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As the question asks, how do I generate an ssh key for the user apache on Redhat?

My use case, is that we have a mercurial server running under the apache user. We also have several web servers clustered that we need to log on to manually and do pulls from. Ideally, what we'd like to do is have the mercurial server push all changes to all the webservers in the cluster. To do this, we want to use ssh, as setting up http mercurial servers on each of the web servers seems like too much work, and far too heavy.

What I've tried to do is the following:

> sudo mkdir /var/www/.ssh
> sudo chown -R apache:nobody /var/www/.ssh
> su - apache -c "ssh-keygen -t rsa"
    This account is currently not available.

I found the above commands elsewhere, but I can only assume that Redhat has differences to whatever distro was used for the above. Is there a way I can generate an ssh-key for the apache user?

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migrated from Feb 5 '11 at 18:02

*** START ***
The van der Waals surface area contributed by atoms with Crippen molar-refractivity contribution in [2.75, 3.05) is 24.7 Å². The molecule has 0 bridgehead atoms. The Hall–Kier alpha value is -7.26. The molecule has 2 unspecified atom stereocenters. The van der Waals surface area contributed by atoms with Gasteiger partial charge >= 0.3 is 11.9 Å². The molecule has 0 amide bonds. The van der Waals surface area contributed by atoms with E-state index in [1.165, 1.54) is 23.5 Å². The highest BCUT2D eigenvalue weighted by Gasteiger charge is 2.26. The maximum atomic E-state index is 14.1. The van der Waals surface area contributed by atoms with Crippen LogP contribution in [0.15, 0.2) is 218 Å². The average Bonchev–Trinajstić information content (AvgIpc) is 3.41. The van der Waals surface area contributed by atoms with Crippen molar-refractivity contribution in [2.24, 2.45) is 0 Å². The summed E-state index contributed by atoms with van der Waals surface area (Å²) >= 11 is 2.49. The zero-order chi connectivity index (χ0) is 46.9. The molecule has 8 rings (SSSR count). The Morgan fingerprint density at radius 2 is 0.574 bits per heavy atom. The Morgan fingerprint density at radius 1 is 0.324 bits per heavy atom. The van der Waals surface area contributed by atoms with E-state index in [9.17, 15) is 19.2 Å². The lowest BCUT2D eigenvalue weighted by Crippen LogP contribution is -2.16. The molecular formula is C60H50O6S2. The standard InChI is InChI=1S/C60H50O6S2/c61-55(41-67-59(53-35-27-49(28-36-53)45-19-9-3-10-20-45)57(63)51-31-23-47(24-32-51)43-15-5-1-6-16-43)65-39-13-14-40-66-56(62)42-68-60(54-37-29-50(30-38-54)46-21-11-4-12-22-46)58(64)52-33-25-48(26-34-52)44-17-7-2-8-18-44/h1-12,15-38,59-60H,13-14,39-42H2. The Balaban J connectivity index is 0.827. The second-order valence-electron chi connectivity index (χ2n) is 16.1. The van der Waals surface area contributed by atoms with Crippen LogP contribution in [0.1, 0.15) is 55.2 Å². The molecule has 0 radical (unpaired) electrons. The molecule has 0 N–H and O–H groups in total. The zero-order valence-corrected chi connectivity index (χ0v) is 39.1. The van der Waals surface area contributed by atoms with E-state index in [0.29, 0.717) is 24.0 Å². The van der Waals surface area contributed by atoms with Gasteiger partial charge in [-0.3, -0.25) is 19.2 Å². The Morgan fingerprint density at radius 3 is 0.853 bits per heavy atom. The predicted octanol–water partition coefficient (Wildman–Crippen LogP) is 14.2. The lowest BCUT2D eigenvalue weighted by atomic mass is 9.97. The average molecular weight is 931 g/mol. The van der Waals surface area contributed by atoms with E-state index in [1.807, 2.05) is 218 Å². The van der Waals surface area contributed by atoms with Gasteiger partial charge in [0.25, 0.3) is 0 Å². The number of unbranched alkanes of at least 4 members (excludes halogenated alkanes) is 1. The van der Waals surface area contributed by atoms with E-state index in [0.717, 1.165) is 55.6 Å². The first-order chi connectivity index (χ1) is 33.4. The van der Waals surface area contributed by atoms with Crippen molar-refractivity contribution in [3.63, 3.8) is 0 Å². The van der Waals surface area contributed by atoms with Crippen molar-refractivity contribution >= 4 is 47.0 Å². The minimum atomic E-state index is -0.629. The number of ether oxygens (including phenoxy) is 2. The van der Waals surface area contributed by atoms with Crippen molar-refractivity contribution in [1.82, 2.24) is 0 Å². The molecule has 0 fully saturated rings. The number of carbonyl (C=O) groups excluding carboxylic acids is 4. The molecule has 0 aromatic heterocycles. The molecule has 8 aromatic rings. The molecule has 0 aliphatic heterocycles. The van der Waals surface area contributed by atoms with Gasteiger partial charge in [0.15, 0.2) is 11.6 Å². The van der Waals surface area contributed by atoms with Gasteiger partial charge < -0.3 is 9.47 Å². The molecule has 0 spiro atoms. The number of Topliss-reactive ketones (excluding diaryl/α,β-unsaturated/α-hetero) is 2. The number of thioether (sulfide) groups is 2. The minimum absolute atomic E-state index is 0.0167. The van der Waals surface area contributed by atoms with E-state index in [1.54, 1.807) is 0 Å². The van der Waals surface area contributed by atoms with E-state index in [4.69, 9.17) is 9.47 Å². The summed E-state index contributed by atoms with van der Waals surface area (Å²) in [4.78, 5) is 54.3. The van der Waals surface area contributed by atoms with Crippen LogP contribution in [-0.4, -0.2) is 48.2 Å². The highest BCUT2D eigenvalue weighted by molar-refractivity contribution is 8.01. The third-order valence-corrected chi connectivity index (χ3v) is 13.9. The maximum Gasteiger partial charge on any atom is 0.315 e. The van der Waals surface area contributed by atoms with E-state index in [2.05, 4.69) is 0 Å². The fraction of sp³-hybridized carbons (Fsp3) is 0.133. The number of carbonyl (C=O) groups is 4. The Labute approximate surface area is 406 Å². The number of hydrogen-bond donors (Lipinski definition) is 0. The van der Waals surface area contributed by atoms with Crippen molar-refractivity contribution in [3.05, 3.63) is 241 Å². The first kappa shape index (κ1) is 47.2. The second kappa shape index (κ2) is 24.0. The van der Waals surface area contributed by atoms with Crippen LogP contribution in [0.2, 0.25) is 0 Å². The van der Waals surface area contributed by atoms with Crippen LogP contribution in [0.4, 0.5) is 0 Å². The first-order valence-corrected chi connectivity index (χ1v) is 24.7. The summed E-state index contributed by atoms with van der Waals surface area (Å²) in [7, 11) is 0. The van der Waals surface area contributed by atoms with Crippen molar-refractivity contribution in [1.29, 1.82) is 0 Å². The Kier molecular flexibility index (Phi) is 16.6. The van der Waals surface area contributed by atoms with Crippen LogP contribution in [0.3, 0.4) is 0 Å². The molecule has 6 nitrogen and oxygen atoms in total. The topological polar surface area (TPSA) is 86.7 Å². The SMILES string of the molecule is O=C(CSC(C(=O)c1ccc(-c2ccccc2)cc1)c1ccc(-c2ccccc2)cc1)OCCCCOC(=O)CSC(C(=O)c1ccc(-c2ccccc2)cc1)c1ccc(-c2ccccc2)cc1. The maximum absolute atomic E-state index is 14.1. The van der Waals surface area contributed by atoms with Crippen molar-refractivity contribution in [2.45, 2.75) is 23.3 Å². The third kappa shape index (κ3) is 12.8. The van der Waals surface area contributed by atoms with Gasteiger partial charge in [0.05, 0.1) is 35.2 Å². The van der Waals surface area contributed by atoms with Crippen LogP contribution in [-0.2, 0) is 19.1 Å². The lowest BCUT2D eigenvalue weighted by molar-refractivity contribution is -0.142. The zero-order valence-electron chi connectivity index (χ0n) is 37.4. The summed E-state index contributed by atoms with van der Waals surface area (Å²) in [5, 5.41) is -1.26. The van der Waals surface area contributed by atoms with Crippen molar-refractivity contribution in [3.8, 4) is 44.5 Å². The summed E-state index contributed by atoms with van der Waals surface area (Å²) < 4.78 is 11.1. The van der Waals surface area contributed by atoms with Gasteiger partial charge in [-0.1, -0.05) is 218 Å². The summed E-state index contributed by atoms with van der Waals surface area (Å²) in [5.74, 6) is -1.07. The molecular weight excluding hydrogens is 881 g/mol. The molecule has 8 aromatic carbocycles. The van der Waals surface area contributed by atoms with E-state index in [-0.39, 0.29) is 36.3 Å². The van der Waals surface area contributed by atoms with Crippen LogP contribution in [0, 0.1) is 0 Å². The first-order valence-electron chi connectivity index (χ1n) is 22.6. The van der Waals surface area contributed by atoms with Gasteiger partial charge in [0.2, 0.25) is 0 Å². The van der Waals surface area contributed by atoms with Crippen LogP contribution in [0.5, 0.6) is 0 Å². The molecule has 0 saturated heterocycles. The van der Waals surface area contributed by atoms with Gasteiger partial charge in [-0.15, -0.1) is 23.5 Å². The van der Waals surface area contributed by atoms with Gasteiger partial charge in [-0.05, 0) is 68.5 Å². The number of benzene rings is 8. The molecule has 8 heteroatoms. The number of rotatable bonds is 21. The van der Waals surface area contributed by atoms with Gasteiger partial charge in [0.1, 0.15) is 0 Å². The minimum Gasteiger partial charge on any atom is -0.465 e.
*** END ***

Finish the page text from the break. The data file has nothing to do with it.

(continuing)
This question came from our site for computer enthusiasts and power users.

up vote 7 down vote accepted

Ok, I wasn't far off and I found a great resource which steps through the exact steps.

> sudo mkdir /var/www/.ssh
> sudo chown -R apache:nobody /var/www/.ssh
> sudo -u apache ssh-keygen -t rsa

I think I need to investigate the correct switches to use instead of relying on blog posts.

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Just an FYI, I assume your /var/www is available to the world. I highly recommend not putting your private key in that directory. There is no reason why it has to be under /var/www. Also there is no reason to over load the apache user for this syncing you are doing. I would use a different account that can also read the files or even use root. If you are pushing to each server using ssh all you need to do is add your public key into the authorized_keys for the accounts you are pushing to. – ScottZ Feb 6 '11 at 4:24
@ScottZ The webserver on which I'm doing this is only on the private network, and it's not set up to serve anything other than HG. I don't believe .ssh is exposed, but I'll confirm that thanks. Unfortunately, apache is the user that does the pushing, which is triggered from an external push. It ssh's to a local account, but as far as I'm aware, since it is initiating the ssh, the key must be supplied by apache. If there was a way around having apache do the ssh, I'd take it! – Josh Smeaton Feb 6 '11 at 7:27

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